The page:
Mexico's 'War on Drugs' started in 2006 with former President Felipe Calderon, who sent in armed forces to tackle the increasingly powerful drug cartels, which had shifted gears from smuggling cocaine for the Colombian cartels to becoming full narcotrafficking operations themselves. Since then, more than 200,000 people have been killed in gang-fueled violence and over 40,000 are missing.
El Chapo’s son, Ovidio Guzmán Lopez — managed his own feat of government humiliation this week, when cartel henchmen forced a patrol of at least 30 members of government forces to release him after he had been captured.
Jose Luis Gonzalez Meza, a lawyer for Guzman, said this week his client had proposed that billions of dollars in revenue that U.S. authorities had attributed to his business operations should be handed to indigenous communities in Mexico.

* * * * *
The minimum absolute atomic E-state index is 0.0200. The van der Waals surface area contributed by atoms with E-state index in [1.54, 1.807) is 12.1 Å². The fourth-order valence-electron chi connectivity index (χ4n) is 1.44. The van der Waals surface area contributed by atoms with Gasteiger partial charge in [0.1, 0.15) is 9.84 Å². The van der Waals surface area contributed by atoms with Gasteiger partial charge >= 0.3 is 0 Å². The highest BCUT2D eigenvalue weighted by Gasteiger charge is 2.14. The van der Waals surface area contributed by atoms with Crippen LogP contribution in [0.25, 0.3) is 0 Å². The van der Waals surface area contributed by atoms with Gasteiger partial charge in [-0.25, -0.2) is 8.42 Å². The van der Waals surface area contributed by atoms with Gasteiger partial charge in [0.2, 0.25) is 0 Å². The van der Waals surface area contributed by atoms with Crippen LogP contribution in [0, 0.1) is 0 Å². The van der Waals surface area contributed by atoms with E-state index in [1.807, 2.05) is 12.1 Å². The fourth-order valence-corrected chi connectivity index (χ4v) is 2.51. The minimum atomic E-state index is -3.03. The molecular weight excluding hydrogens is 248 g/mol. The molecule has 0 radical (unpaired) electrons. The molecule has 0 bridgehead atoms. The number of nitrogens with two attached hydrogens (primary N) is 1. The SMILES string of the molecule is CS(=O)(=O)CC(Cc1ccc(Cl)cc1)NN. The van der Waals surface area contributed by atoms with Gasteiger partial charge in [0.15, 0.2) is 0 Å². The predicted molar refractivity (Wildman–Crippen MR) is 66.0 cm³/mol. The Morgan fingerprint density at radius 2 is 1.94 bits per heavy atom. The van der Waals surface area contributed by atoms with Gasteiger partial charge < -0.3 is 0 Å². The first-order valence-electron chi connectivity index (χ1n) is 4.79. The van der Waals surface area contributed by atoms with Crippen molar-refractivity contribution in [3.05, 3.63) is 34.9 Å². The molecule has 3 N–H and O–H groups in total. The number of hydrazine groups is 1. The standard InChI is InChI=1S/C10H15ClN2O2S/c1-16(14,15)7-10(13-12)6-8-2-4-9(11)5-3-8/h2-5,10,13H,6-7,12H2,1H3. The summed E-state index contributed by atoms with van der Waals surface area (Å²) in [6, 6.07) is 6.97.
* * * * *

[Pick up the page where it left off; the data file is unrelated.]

In Culiacan, the capital in Mexico's northwestern state of Sinaloa, locals lamented that Mexicans were deprived of the chance to see the notorious capo tried, convicted and punished on his native soil.
Guzman left a bloody trail in Mexico's drug wars even as he became a hometown hero while amassing a fortune in illicit proceeds valued by Forbes magazine in 2009 at $1 billion and by US prosecutors this month at $12.7 billion.
Guzman's lawyer, Jeffrey Lichtman, called the sentencing request ``superfluous.'' He also said that the ``government has yet to locate a penny'' of Guzman's purported $12.6 billion in drug proceeds prosecutors want to be forfeited.
Guzman, 62, was convicted on Feb. 12 on all 10 counts he faced, after jurors heard evidence from more than 50 prosecution witnesses, offering an unprecedented look at the inner workings of his Sinaloa Cartel. He faces life in prison at his scheduled July 17 sentencing.